(made of fresh vegetable substances and sugar) and electuaries
(medicinal substances combined with sirup or honey), but the distinction is now abandoned and all are called confections
[ Confer Late Latin confectionaris
a pharmacist.] A confectioner.
He will take your daughters to be confectionaries , and to be cooks.
1 Sam. viii. 13.
Confectionary adjective Prepared as a confection.
The biscuit or confectionary plum.
Confectioner noun 1. A compounder.
Canidia Neapolitana was confectioner of unguents. 2. One whose occupation it is to make or sell confections, candies, etc.
Confectioners' sugar A highly refined sugar in impalpable powder, esp. suited to confectioners' uses.
1. Sweetmeats, in general; things prepared and sold by a confectioner; confections; candies. 2. A place where candies, sweetmeats, and similar things are made or sold.
Confectory adjective Pertaining to the art of making sweetmeats. [ Obsolete] Beaumont.
Confecture noun Same as Confiture .
(kŏn*fĕd"ẽr) intransitive verb
[ Confer French confédérer
. See Confederate
.] To confederate.
[ Obsolete] Sir T. North.
; plural Confederacies
. [ From Confederate
, adjective ] 1. A league or compact between two or more persons, bodies of men, or states, for mutual support or common action; alliance.
The friendships of the world are oft
Confederacies in vice or leagues of pleasure.
He hath heard of our confederacy .
Virginia promoted a confederacy . 2. The persons, bodies, states, or nations united by a league; a confederation.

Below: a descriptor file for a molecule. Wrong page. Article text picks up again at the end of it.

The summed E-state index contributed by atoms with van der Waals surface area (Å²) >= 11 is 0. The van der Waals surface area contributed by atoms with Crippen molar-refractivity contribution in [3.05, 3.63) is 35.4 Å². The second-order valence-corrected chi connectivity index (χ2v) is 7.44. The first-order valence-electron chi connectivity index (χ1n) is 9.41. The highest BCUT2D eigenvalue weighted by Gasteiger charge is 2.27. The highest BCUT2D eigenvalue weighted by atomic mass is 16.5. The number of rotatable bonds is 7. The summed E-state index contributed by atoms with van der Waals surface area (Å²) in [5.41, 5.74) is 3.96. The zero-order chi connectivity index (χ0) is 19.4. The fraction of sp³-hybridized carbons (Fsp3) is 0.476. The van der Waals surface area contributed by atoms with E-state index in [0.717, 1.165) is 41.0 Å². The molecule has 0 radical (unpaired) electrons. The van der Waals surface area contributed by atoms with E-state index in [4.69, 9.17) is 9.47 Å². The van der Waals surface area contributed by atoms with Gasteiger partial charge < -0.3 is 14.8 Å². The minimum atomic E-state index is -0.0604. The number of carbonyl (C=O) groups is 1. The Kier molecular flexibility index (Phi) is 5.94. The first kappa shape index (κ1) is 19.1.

The Grecian common wealth, . . . the most heroic confederacy that ever existed.
Virgil has a whole confederacy against him. 3. (Law) A combination of two or more persons to commit an unlawful act, or to do a lawful act by unlawful means. See Conspiracy . Syn.
-- League; compact; alliance; association; union; combination; confederation.
Confederacy noun (Amer. Hist.) With the , the Confederate States of America.
[ Latin confoederatus
, past participle of confoederare
to join by a league; con-
to establish by treaty or league, from foedus
league, compact. See Federal
.] 1. United in a league; allied by treaty; engaged in a confederacy; banded together; allied.
All the swords 2. (Amer. Hist.) Of or pertaining to the government of the eleven Southern States of the United States which (1860-1865) attempted to establish an independent nation styled the Confederate States of America; as, the Confederate congress; Confederate money.
In Italy, and her confederate arms,
Could not have made this peace.
Confederate noun 1. One who is united with others in a league; a person or a nation engaged in a confederacy; an ally; also, an accomplice in a bad sense.
He found some of his confederates in gaol. 2. (Amer. Hist.) A name designating an adherent to the cause of the States which attempted to withdraw from the Union (1860-1865).
Confederate transitive verb
[ imperfect & past participle Confederated
; present participle & verbal noun Confederating
.] To unite in a league or confederacy; to ally.
With these the Piercies them confederate .
Confederate intransitive verb To unite in a league; to join in a mutual contract or covenant; to band together.
By words men . . . covenant and confederate .
Confederater noun A confederate.
[ Latin confoederatio
: confer French confédération
.] 1. The act of confederating; a league; a compact for mutual support; alliance, particularly of princes, nations, or states.